“Secretary of State Mike Pompeo on Wednesday signaled that he is open to considering a run for an open Senate seat in Kansas, months after he declared that he had ruled out a bid,” the Washington Post reports.
Former Kansas Gov. Kathleen Sebelius (D), who served as Health and Human Services secretary in the Obama administration, confirmed to Politico that she will not be jumping into the race for the Senate seat soon to be vacated by retiring Sen. Pat Roberts (R-KS).
Former Kansas Secretary of State Kris Kobach (R) announced he is running for the U.S. Senate next year, the Wichita Eagle reports.
He is seeking the seat of Sen. Pat Roberts (R-KS), who announced he is not seeking re-election in 2020.
The Kansas City Star reports Kobach misspelled his own name on the forms filed with the Federal Election Commission.
“Kris Kobach is telling supporters to gather in Leavenworth Monday afternoon, fueling speculation that he could be preparing a run for the U.S. Senate,” McClatchy reports.
“The former Kansas secretary of state has hinted at his interest in retiring Republican Sen. Pat Roberts’ seat for months, but he could face opposition from national Republican groups if he enters the race.”
Kansas State Sen. Barbara Bollier (D), who switched parties last year, sat down with Senate Minority Leader Chuck Schumer this week to discuss a possible run for the U.S. Senate as a Democrat, McClatchy reports.
Bollier discussed the open Senate seat, created by the retiring Republican Sen. Pat Roberts, during a trip to Washington, D.C.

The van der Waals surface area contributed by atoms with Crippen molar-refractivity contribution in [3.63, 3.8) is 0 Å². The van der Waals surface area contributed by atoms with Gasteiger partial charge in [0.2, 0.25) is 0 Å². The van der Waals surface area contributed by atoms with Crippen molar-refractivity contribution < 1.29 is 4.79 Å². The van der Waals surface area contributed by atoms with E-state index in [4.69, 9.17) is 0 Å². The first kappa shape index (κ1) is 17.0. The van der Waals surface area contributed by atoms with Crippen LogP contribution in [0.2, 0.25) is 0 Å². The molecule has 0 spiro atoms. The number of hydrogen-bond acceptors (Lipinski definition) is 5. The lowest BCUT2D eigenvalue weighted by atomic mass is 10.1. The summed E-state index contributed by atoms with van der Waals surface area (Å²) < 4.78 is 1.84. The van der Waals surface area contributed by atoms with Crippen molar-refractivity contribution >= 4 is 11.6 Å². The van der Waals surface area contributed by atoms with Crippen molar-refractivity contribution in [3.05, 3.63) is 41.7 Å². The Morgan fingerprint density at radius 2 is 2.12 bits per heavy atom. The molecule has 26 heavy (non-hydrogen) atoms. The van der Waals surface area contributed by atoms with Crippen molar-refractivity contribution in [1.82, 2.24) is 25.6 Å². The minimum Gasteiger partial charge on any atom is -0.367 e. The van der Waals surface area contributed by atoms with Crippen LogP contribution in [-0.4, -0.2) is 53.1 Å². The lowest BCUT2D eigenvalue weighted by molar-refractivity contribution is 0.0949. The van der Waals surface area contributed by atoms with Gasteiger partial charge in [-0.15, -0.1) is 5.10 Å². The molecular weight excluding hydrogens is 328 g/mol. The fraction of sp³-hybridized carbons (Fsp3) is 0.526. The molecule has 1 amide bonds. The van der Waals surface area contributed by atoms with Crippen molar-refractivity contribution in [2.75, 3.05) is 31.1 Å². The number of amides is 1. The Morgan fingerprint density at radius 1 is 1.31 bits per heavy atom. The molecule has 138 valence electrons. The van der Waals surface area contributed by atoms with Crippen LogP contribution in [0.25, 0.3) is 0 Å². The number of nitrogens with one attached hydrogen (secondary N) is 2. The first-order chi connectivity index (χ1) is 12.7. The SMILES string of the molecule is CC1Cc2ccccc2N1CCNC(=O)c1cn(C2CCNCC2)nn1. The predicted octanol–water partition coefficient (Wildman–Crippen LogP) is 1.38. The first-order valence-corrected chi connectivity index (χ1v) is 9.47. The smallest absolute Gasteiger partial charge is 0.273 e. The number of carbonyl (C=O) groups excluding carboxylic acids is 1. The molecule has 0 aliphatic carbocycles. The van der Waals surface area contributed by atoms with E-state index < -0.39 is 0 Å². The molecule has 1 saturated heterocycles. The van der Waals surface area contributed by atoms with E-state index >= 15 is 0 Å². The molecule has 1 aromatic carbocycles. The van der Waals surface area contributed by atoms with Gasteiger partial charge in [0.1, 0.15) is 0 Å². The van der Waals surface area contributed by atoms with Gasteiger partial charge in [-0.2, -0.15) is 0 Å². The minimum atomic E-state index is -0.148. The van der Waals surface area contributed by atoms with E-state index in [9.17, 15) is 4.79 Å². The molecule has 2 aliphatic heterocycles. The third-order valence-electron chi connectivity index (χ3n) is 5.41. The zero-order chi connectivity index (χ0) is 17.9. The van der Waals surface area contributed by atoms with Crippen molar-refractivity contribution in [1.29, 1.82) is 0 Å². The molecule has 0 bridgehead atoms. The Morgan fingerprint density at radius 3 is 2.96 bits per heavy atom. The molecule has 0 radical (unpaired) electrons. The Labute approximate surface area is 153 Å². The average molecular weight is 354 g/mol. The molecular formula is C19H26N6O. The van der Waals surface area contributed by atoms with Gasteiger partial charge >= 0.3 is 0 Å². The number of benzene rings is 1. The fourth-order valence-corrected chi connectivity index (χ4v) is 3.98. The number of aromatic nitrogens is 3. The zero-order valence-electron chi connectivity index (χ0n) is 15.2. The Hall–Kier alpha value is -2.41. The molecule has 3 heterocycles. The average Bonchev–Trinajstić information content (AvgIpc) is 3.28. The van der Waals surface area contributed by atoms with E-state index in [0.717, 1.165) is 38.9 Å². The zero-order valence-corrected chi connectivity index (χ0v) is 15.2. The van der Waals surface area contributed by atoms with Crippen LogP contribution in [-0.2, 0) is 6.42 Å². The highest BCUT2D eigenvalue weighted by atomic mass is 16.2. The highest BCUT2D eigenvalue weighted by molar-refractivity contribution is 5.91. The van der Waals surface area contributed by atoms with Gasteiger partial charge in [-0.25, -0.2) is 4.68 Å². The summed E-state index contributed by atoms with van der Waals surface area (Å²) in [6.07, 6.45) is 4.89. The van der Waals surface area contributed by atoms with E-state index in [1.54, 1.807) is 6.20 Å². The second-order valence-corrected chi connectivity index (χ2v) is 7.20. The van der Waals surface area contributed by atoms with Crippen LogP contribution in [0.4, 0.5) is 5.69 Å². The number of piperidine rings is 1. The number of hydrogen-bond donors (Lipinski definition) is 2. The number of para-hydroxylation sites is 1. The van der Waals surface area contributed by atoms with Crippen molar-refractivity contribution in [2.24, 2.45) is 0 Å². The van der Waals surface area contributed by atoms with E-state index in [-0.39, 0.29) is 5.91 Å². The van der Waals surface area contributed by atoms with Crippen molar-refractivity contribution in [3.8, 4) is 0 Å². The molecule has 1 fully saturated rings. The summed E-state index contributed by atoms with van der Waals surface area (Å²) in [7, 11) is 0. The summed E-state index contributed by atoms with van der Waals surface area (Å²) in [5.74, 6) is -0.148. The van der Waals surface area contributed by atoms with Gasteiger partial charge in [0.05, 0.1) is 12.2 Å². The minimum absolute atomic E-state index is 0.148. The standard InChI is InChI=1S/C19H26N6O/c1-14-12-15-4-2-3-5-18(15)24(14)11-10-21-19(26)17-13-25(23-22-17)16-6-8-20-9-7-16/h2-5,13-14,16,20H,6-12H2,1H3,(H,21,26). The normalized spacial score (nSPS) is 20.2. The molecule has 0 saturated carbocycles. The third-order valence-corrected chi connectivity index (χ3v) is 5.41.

Politico: “Mike Pompeo is the GOP’s best shot at keeping a must-win Senate seat in Republican hands. But he’s also the most stable national security voice in an administration that’s constantly on the verge of cracking up — setting up a high-stakes dilemma for the secretary of State and his party.”
“Pompeo said in February that he had ‘ruled out’ a Senate run in 2020 but several of his confidants say that is simply not the case and that he is quietly evaluating the next steps in his political career.”
“National Republicans are prepared to intervene in the Kansas Senate primary to ensure that conservative firebrand Kris Kobach does not win the party’s nomination should he run,” the Kansas City Star reports.
“Kobach said last week that he is still ‘actively considering’ a bid for the U.S. Senate next year in Kansas. The seat will come open with the retirement of Republican Sen. Pat Roberts, who announced in January that he would not run for re-election.”
Wichita Eagle: “He’s ruled out a U.S. Senate run in 2020. But on the eve of Pompeo’s first official visit to Kansas since his meteoric rise from congressman to secretary of state, the Wichita Republican propped open the door to a political future in his home state.”
Said Pompeo: “I try to just avoid ruling things out when there’s others who are in control. The Lord will get me to the right place.”
“Republicans in the state think that means one of two things — a bid for Senate or the governor’s mansion in 2022. That is, if Pompeo doesn’t decide to run for president in 2024 instead.”
“Republican hardliner Kris Kobach’s inner circle is hinting that he has President Trump’s support for either a Senate run or Cabinet position,” McClatchy reports.
“White House officials have grown frustrated enough with the narrative being pushed by the Kobach camp that a senior administration official took the rare step of trying to squash the speculation.”
Secretary of State Mike Pompeo told NBC News he would not run for U.S. Senate from Kansas.
Said Pompeo: “It’s ruled out. I’m here. I’m loving it… I’m going to be the Secretary of State as long as President Trump gives me the opportunity to serve as America’s senior diplomat.”
“President Trump has dismissed the prospect of Secretary of State Mike Pompeo leaving his post to run for a Senate seat, even as Pompeo has signaled that he is open to the possibility,” the Washington Post reports.